High school after Seed/Harvest/Best?

Mahmoud said he has no plans to open a high school. He said many students go on to attend the private DeLaSalle High School; others attend Minneapolis or suburban district schools. “I think if we do a great job with preschool through eighth grade, then our children are going to be bullet-proof," he said.

Best Practices

Some things I observed on a recent visit to Harvest Prep and Best Academy:

Data is on everyone’s minds, including the kids. Lesson plans for the year are structured around Minnesota standards. That means a lot of drilling and a lot of testing. An early release day on Friday gives teachers time to review students’ scores on weekly tests similar in structure to the MCAs. Those test results guide teachers’ plans for the next week’s lessons and for individual student interventions.

There’s constant evaluation and change. If something isn’t working, they try something new.

Teachers work in teams and share responsibilities. Diahame, who usually teaches a boys’ class at Best Academy, is good at math, so the day I visited she was teaching math to struggling co-ed fourth graders at Harvest Prep. The more advanced kids were learning math in another classroom with another teacher.

Students are in school 8 am to 4:45 pm, except for Fridays, when they get out at 1:45. The year is 196 days long, compared to Minneapolis’s 172. According to Mahmoud, teachers are expected to work 60 to 70 hours each week, and the average teacher makes approximately $40,000. According to the Minnesota Department of Education, the average MPS teacher earns $66,412. Teachers at Harvest and Best earn bonuses and raises based on evaluations and student achievement. They’re in charge of no more than 25 students.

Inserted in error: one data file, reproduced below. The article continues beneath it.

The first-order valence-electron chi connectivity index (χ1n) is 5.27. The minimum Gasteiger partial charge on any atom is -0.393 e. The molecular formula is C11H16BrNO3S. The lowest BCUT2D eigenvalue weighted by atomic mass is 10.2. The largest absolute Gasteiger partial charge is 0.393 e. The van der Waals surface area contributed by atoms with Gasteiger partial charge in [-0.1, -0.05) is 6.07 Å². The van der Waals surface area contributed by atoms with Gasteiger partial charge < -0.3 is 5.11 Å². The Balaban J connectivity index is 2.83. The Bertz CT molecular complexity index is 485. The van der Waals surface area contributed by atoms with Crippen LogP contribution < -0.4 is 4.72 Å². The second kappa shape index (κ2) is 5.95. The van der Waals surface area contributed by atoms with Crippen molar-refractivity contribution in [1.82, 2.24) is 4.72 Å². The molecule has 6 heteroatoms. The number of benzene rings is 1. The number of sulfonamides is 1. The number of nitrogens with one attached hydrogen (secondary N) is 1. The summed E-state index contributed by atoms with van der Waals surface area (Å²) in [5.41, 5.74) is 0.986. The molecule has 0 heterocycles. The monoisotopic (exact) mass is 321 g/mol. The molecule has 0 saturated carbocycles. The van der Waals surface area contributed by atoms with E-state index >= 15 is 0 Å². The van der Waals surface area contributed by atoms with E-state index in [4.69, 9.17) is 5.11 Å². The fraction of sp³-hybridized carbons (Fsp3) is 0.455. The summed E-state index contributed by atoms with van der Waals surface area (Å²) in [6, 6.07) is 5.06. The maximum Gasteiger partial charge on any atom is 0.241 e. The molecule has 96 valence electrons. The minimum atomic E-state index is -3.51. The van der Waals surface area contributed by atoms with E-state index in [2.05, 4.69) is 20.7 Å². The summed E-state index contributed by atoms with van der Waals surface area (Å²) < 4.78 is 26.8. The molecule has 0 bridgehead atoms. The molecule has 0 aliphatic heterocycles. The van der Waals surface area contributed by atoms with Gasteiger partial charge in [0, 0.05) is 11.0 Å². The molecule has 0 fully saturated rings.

Students get worked and so do teachers, but there’s a softness to it all. Despite their tough schedules and demanding academic work, the kids are not robots. They chat in the hallways, they wiggle around, and they answer question incorrectly.

Each staff person I spoke to talked about believing in those kids, caring about those kids, loving those kids, and letting them know those things.

Finding the teachers

Love is a prerequisite for teachers at Harvest Prep. It’s a mindset that director Mahmoud thinks will be challenging to find in the quantity of teachers he needs for his four new schools. “It’s not about qualities you could put on a resume; it’s about a mindset of doing whatever it takes for the children,” he said.

“When our kids know that we love them, they will eat out of our hand,” said Harvest Prep third grade teacher Goldee Shear. She added, “Being in this environment has to be by choice. If you don’t love it, you won’t do well.”

The likelihood of getting Minneapolis Public Schools teachers to work the way Harvest Prep teachers do seems slim. The statement’s not meant to disparage MPS teachers, it’s just that Harvest Prep teachers are expected to work a lot, and to work without the support of a union.

Shear said she doesn’t know if she would be able to do her job well if she had kids. For more than ten years, she worked for MPS, and in her third year at Harvest Prep, she said her hours are longer and more intense than they were at the district.

“Teachers [everywhere] are burnt out. Yes, our focus needs to be the child, but it needs to be our teachers as well,” she said, adding that kids can get burnt out, too. She couldn’t offer a golden key to avoiding burnout, but she said helping teachers and students understand the value of what they’re doing helps. Administrator support helps, too.

One of her biggest challenges, she said, is getting parents on board. “We’re teaching social and moral development, ethics and behavior, moving classes from lower class to middle class, middle class to upper class,” she said. “The parents — they’re not always on board to see the benefit of moving from lower class to middle class.”

How does she deal with that? “I talk to my parents every day. They know how their child does daily,” she said. Sometimes she does home visits. “As difficult as our children can be, all of them are reachable.”

Numbers, numbers, numbers

Replicating Harvest Prep’s long day, long year and long teacher hours would be hard on a district level. Harvest staff say mimicking the schools’ use of data might be easier.

“I love talking about data,” said Best Academy third grade teacher Erin House. At the front of her class she’s posted a countdown to the MCAs. She said each student knows his current grades and test scores. Little things like stickers incentivize good work. “In my experience, the students really enjoy the challenge.”